In the review copy of his book, Kawasaki cites five qualities of great products: 1) They have many features; 2) They solve people’s problems in smart ways; 3) The business offers great service and a great customer support experience; 4) They allow you to do old things better and new things you couldn’t do before; and 5) They’re elegant. For Kawasaki, elegance means someone cared about the user interface and experience. (For newspapers, this, of course, could apply to your website or the experience readers have when they access your site on a smartphone. Is it clunky or elegant? More here.)

When Kawasaki refers to great products as “intelligent” products in that they solve people’s problems in smart ways, I’m reminded of Newspaper Next, the American Press Institute’s newspaper innovation initiative for its focus on "jobs to be done" for consumers, or simply solving their problems. Newspaper publishers will no doubt find API a far better source of industry-specific advice for media companies looking to transform themselves to match their new market realities than Kawasaki’s general business book. (Former Inland Press Assn. Publications Director Randy Craig’s upcoming book, “Reclaiming Your Readers,” to be published by Marion Street Press, should also contain of wealth of ideas for newspapers.)

Nonetheless, Kawasaki’s perspective is valuable to anyone serious about engaging online audiences because of his personal example and success. For one, he’s a heavy user of Twitter, which Kawasaki believes is a great marketing tool more companies should take full advantage of. Kawasaki believes people are more likely to follow people, not companies, so he tweets from a personal account (@GUYKAWASAKI). Consider this: Kawasaki has more than 316,000 followers on Twitter; how many do you have?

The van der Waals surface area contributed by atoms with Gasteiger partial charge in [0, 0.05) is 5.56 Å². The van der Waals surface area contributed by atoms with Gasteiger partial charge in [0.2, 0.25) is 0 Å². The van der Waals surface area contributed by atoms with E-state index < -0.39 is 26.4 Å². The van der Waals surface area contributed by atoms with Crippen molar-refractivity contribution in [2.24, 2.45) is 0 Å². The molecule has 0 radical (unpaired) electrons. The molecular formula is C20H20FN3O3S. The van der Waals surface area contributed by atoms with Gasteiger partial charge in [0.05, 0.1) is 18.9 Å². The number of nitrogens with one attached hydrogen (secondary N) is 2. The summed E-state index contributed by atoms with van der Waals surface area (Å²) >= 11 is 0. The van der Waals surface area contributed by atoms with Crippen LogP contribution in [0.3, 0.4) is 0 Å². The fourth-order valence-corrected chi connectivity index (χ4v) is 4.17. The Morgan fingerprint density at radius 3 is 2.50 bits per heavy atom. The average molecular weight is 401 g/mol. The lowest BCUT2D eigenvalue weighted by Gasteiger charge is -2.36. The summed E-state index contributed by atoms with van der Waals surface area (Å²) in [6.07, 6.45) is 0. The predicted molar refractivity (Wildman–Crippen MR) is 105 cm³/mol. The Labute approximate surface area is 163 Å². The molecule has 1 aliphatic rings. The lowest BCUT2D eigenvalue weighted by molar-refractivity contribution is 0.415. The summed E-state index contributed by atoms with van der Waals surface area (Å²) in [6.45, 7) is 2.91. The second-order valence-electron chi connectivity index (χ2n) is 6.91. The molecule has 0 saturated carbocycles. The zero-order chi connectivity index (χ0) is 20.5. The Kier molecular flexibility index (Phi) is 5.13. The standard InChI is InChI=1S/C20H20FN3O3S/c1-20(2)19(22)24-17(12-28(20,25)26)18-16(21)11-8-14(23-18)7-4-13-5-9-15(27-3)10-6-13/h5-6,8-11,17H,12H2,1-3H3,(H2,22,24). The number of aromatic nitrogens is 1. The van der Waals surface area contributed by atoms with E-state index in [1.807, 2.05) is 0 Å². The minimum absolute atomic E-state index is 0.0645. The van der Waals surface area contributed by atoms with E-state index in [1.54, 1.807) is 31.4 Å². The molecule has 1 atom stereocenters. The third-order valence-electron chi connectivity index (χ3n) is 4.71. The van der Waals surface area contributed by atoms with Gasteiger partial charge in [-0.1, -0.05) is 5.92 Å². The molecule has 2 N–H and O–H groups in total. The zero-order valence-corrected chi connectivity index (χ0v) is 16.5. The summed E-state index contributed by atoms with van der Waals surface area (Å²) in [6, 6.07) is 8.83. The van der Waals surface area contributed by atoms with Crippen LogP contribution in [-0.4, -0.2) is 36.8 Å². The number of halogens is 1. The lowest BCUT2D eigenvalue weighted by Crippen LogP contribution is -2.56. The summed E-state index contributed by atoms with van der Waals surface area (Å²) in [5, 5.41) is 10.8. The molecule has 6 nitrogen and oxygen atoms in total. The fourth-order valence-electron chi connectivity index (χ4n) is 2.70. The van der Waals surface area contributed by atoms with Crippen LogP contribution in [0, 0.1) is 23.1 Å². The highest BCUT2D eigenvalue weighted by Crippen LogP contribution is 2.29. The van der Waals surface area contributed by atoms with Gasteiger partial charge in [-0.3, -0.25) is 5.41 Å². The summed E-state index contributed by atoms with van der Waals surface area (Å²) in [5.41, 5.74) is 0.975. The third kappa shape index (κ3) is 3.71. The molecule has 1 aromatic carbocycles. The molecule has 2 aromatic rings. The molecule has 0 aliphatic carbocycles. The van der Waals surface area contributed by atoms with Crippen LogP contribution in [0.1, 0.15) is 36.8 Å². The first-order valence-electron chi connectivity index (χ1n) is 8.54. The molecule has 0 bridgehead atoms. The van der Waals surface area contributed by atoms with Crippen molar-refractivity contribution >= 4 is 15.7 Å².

According to Kawasaki, the best use of Twitter for business professionals is to serve as a resource, or thought leader, providing links to compelling content on any topic people would want to read and retweet as opposed to tweeting personal details of your life (“my cat rolled over”) that would be irrelevant to your followers.

In the digital age, responding to people’s e-mails, tweets and voicemails are prerequisites to establishing a “halo of trustworthiness,” Kawasaki writes, and it’s unfortunate expressions like this one that can be an unnecessary distraction for some readers who find such rhetoric very ethereal, wondering whether the “halo of trustworthiness” has genuine application in the real-world of competitive business. All Kawasaki means is that the customer service experience impacts how much your customers trust you. For example, many businesses still list a webmaster’s e-mail address on their site, but then don’t respond in a timely manner when someone uses it to submit a question or comment. The point is, if you buy the book, be prepared for Kawasaki to use his creative license when presenting well understood but mundane business principles.